HomeBusinessUS solar makers slam Biden's tax credits as too easy on China

US solar makers slam Biden’s tax credits as too easy on China

The Biden administration’s rules released Friday that will determine which companies and manufacturers can take advantage of new tax credits for the solar industry are coming under fire from US-based manufacturers of solar products.

The rules stem from President Biden’s sweeping clean energy bill, which offers a mix of tax credits and other incentives to try to spur the construction of more solar factories in the United States and reduce the country’s dependence on China for solar energy. clean energy assets needed to mitigate climate change. change.

The Treasury Department, in guidance issued Friday, said it would offer an additional 10 percent tax credit for facilities that assemble solar panels in the United States, even if they import the silicon wafers used to make those panels from foreign countries. . Under the Biden administration’s new climate legislation, solar and wind farms can claim a 30 percent tax credit on their facility costs.

Senior administration officials told reporters Thursday they were trying to take a balanced approach, one that leans toward forcing supply chains back into the United States. But China’s dominance of the global solar industry has created a complicated calculation for the Biden administrationwho wants to promote the manufacturing of solar products in the US but also to ensure an abundant supply of low-cost solar panels to reduce carbon emissions.

Officials said the Biden administration would have leeway to change the rules when American supply chains strengthened.

“The domestic content bonus under the Cut Inflation Act will boost American manufacturing, including in iron and steel, so that American workers and businesses continue to benefit from President Biden’s Invest in America agenda,” he said. Treasury Secretary Janet L. Yellen in a statement. “These tax credits are key to boosting investment and ensuring that all Americans participate in the growth of the clean energy economy.”

Critics said the new rules will not go far enough to give companies incentives to move the solar supply chain out of China.

Mike Carr, executive director of the Solar Energy Manufacturers for America Coalition, which includes solar companies with US operations such as Hemlock Semiconductor, Wacker Chemie, Qcells and First Solar, called the move “a missed opportunity to build a supply chain of national solar manufacturing. ”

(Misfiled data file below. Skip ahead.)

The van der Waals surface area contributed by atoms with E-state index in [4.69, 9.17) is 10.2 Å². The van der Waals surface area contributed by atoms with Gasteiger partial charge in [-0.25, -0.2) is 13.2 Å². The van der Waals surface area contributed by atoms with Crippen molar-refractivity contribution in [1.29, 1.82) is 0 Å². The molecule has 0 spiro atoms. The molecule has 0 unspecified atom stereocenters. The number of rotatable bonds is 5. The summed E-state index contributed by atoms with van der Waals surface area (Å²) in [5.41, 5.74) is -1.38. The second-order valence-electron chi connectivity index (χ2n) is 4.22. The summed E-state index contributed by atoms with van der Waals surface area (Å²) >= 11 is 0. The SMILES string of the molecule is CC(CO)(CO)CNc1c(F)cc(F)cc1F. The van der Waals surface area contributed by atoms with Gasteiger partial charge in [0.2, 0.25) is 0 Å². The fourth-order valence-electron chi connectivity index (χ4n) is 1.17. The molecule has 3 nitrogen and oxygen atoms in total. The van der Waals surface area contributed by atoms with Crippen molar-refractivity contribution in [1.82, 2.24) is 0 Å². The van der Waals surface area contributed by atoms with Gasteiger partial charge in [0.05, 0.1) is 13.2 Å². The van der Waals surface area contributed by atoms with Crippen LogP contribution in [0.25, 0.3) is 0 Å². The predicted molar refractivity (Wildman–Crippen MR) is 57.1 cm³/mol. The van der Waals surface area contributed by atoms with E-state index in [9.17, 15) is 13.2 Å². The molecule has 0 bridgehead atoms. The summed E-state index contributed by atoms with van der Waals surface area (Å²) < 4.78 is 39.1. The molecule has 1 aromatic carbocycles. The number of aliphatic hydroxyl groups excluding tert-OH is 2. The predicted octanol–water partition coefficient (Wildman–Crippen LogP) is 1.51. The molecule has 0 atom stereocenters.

“The simple fact is that today’s announcement will likely result in the reduction of planned investments in the critical areas of solar wafer, ingot and polysilicon production,” it said in a statement. “China is producing 97 percent of the world’s solar wafers, giving them substantial control over polysilicon and cell production. We fear this guidance will cement your dominance over these critical pieces of the solar supply chain.”

The Biden administration has set an ambitious goal of generating 100 percent of the nation’s electricity from carbon-free energy sources by 2035, a goal that may require more than twice the annual rate of solar installations.

The United States still relies heavily on Chinese manufacturers for low-cost solar modules, although many Chinese-owned factories It now manufactures these products in Vietnam, Malaysia, and Thailand.

China also supplies many of the key components of solar panels, including more than 80 percent of the world’s polysilicon, which most solar panels use to absorb energy from sunlight. And a significant portion of China’s polysilicon comes from the Xinjiang region, where the US government has banned imports due to concerns about forced labor.

Other companies in the solar supply chain, which rely on imported components, were more positive about the Treasury Department’s guidance.

Abigail Ross Hopper, executive director of the Solar Energy Industries Association, said the guidance was an important step forward that “would spark a flood of investment in clean energy equipment and components made in the United States.”

“The US solar and storage industry strongly supports the addition of a clean home energy supply chain, and today’s guidance will complement the manufacturing renaissance that began when the landmark Inflation Reduction Act was passed. last summer,” he said.

Congressional Republicans have already targeted the Biden administration’s climate legislation, saying it does not set strict guidelines against manufacturing in China and can funnel federal dollars to Chinese-owned companies that have established themselves in the United States.

The Biden administration is also providing funding to develop the semiconductor and electric vehicle battery industries. The guidelines for that money include limits on access to so-called foreign entities of interest, such as Chinese-owned companies. But the Inflation Reduction Act contains no protection against federal dollars going to the US operations of Chinese solar companies.

At a congressional hearing on April 25, Rep. Jason Smith, chairman of the House Ways and Means Committee, noted that the Florida facilities of JinkoSolar, a Chinese-owned manufacturer, are eligible for federal tax credits.

“Work at the plant involves robots placing strings of solar cells, mostly from China, onto a solar panel base,” said a fact sheet published by Mr Smith.

Mr. Biden has also clashed with domestic solar power manufacturers over a separate trade case that would impose tariffs on imported solar products from Chinese companies based in Southeast Asia.

Mr. Biden’s decision to two-year duty waiver it angered Republicans and some Democrats in Congress, who said US-based manufacturers deserved more protection. In recent weeks, the House and Senate approved a measure to reverse the president’s decision, which Biden is expected to veto.

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